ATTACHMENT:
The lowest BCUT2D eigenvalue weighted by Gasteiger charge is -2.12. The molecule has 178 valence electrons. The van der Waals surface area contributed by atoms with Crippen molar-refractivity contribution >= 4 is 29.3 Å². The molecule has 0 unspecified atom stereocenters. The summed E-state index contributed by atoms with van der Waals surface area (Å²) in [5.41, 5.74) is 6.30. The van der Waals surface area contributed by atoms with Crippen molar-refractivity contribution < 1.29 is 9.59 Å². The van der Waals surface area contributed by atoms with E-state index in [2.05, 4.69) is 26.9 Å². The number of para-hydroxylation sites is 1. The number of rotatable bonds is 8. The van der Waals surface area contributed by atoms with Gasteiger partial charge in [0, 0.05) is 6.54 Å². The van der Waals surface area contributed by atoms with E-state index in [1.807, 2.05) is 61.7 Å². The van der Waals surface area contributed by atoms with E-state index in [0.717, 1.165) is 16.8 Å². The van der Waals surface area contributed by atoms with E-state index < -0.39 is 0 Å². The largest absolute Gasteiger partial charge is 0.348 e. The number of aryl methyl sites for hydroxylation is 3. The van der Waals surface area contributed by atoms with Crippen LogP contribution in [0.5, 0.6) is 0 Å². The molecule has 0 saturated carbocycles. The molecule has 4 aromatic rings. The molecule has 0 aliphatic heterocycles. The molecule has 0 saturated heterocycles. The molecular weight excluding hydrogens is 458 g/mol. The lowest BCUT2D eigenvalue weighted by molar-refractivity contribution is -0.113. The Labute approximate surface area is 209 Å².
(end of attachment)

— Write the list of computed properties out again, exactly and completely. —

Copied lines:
The lowest BCUT2D eigenvalue weighted by Gasteiger charge is -2.12. The molecule has 178 valence electrons. The van der Waals surface area contributed by atoms with Crippen molar-refractivity contribution >= 4 is 29.3 Å². The molecule has 0 unspecified atom stereocenters. The summed E-state index contributed by atoms with van der Waals surface area (Å²) in [5.41, 5.74) is 6.30. The van der Waals surface area contributed by atoms with Crippen molar-refractivity contribution < 1.29 is 9.59 Å². The van der Waals surface area contributed by atoms with E-state index in [2.05, 4.69) is 26.9 Å². The number of para-hydroxylation sites is 1. The number of rotatable bonds is 8. The van der Waals surface area contributed by atoms with Gasteiger partial charge in [0, 0.05) is 6.54 Å². The van der Waals surface area contributed by atoms with E-state index in [1.807, 2.05) is 61.7 Å². The van der Waals surface area contributed by atoms with E-state index in [0.717, 1.165) is 16.8 Å². The van der Waals surface area contributed by atoms with E-state index < -0.39 is 0 Å². The largest absolute Gasteiger partial charge is 0.348 e. The number of aryl methyl sites for hydroxylation is 3. The van der Waals surface area contributed by atoms with Crippen LogP contribution in [0.5, 0.6) is 0 Å². The molecule has 0 saturated carbocycles. The molecule has 4 aromatic rings. The molecule has 0 aliphatic heterocycles. The molecule has 0 saturated heterocycles. The molecular weight excluding hydrogens is 458 g/mol. The lowest BCUT2D eigenvalue weighted by molar-refractivity contribution is -0.113. The Labute approximate surface area is 209 Å².